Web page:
“Anne! I’ve done it! I’ve isolated an anomaly in the continuum that proves my postulate!” Kristine didn’t always talk like this, only when she was really excited about something.

“That’s great! What now?” I knew she’d been working on her “other world” theory, and must have had some sort of breakthrough, even if I didn’t quite comprehend the meaning of her last sentence.

“I don’t think I can explain it with words. Come see.” Kristine had learned that language was often very limiting when it came to trying to explain her ideas to others.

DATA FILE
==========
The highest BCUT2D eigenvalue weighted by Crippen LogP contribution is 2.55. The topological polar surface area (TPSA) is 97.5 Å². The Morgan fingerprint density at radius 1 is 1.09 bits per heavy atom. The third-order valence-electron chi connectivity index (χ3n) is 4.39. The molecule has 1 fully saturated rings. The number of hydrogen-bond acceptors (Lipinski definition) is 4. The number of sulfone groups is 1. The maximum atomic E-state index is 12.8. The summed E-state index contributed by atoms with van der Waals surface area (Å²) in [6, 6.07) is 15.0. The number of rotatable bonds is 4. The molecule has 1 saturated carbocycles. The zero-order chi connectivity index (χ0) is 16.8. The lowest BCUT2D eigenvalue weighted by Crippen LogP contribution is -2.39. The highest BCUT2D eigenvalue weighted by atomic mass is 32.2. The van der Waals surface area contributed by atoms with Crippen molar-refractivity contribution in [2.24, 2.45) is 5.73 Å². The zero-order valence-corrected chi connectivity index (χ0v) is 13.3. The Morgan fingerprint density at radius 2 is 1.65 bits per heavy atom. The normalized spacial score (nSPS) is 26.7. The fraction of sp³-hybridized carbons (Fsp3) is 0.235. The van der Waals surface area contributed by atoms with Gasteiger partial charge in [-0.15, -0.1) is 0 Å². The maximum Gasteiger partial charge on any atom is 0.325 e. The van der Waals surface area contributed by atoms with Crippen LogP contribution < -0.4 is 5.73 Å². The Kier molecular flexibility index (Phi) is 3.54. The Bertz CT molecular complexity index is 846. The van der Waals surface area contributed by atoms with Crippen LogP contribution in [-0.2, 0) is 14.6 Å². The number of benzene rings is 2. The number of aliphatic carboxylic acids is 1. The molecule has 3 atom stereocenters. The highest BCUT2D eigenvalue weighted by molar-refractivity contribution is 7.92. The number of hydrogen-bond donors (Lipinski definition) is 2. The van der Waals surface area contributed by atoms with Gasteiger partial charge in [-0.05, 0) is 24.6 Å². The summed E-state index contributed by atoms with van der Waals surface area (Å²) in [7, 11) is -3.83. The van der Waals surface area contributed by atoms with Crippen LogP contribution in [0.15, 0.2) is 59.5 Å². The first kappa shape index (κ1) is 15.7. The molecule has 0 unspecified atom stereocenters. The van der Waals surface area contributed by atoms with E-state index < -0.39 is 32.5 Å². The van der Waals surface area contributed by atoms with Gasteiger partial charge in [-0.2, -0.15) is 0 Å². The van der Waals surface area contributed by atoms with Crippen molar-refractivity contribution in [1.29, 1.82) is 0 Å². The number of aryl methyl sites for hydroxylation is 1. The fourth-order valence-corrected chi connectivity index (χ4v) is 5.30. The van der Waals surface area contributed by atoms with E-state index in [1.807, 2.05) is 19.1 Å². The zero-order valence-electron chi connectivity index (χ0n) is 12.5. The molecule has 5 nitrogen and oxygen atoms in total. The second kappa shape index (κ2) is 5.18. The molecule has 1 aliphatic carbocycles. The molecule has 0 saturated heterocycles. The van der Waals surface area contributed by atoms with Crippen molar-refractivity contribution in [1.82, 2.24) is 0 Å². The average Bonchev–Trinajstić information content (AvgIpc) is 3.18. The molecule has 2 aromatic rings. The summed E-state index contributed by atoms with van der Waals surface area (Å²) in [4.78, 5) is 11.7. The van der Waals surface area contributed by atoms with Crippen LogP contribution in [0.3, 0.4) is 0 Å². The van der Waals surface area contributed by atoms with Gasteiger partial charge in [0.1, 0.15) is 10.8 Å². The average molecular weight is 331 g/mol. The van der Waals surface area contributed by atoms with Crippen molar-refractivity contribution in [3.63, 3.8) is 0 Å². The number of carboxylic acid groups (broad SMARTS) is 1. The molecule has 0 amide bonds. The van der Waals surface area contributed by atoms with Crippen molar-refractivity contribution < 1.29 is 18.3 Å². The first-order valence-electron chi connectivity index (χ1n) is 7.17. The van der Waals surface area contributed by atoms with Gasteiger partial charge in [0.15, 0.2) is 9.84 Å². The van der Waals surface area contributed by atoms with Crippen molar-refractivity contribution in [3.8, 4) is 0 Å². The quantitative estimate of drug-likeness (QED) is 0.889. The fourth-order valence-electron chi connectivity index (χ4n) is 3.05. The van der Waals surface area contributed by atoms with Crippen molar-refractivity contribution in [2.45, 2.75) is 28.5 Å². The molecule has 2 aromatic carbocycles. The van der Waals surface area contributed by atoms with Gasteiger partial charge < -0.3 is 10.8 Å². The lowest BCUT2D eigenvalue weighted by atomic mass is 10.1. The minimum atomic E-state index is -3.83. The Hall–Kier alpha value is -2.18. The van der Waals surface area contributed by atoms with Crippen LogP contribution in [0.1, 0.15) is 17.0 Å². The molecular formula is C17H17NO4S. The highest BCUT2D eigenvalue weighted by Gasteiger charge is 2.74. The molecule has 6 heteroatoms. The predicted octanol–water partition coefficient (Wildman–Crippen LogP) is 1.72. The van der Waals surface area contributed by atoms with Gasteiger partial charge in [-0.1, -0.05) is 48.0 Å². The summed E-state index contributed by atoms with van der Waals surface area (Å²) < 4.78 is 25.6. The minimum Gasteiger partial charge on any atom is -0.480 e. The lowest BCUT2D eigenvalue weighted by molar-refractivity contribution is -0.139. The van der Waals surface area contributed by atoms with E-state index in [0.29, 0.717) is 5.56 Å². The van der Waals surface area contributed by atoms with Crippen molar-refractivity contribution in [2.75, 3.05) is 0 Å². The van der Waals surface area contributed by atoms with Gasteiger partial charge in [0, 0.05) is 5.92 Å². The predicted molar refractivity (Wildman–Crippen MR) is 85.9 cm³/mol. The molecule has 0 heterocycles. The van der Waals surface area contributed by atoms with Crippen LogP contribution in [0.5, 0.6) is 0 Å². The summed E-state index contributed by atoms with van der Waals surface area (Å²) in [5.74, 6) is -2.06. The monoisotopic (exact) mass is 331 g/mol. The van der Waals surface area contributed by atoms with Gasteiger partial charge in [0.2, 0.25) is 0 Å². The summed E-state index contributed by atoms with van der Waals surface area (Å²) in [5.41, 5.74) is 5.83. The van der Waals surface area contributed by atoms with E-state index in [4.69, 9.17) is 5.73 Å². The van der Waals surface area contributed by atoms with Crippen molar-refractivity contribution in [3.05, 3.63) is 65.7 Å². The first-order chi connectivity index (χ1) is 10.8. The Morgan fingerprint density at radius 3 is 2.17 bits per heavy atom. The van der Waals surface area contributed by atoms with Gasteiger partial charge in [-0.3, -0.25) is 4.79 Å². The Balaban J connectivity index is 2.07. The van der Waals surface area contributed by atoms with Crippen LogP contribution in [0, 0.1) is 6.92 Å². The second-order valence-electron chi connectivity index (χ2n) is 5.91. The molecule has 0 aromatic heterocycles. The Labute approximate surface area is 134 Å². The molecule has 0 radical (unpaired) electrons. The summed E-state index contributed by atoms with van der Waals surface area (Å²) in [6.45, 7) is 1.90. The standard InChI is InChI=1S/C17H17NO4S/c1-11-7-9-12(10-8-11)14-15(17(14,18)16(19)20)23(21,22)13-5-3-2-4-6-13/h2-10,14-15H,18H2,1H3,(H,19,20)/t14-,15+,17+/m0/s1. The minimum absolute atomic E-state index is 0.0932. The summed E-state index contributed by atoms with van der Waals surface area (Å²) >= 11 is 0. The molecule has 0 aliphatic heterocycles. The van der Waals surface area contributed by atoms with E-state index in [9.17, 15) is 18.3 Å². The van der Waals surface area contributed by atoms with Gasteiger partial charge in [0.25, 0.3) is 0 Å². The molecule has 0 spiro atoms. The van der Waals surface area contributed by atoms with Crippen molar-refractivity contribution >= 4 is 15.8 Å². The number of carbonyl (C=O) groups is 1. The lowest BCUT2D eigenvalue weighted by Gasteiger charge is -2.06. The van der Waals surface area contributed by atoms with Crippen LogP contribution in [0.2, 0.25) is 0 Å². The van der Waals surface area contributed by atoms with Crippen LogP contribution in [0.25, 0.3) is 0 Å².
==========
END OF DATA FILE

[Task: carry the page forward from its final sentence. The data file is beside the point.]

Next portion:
She took me up to her tree house. I tell you, she’s not your stereotypical mad scientist. How many scientific discoveries do you know of made in tree houses? No, it wasn’t a modified, modernized, super special, technologically advanced tree house. It was a couple of boards nailed together to make a platform, walls and a roof. The oak tree was at least 100 years old and although Kristine’s parents had talked about cutting it down (lest it get blown over in a windstorm and fall on the house), nothing had been done as yet. Of course, what was in that run of the mill tree house was far from ordinary. Kristine had a computer – a cute (Yes, I’m calling a computer cute – I’m a teenage girl and small things, especially Macs, are cute to me) new MacBook Air that her parents had gotten her for her birthday. She had saved her allowance and babysitting money to buy a wireless router and signal booster so that she could browse the web from her lofty perch. She had all kinds of test tubes and bottles labeled with names that meant nothing to me. She had a shelf overloaded with books, notebooks, loose paper, and an occasional candy wrapper. Her pride and joy, Manny the microscope (again, teenage girls like to name things), sat beneath his dust cover in the corner. In the middle of the room was a small spool table (you know, those wooden spools that they put industrial rope or chain on that usually end up as someone’s craft furniture?). And on the table was a yo-yo.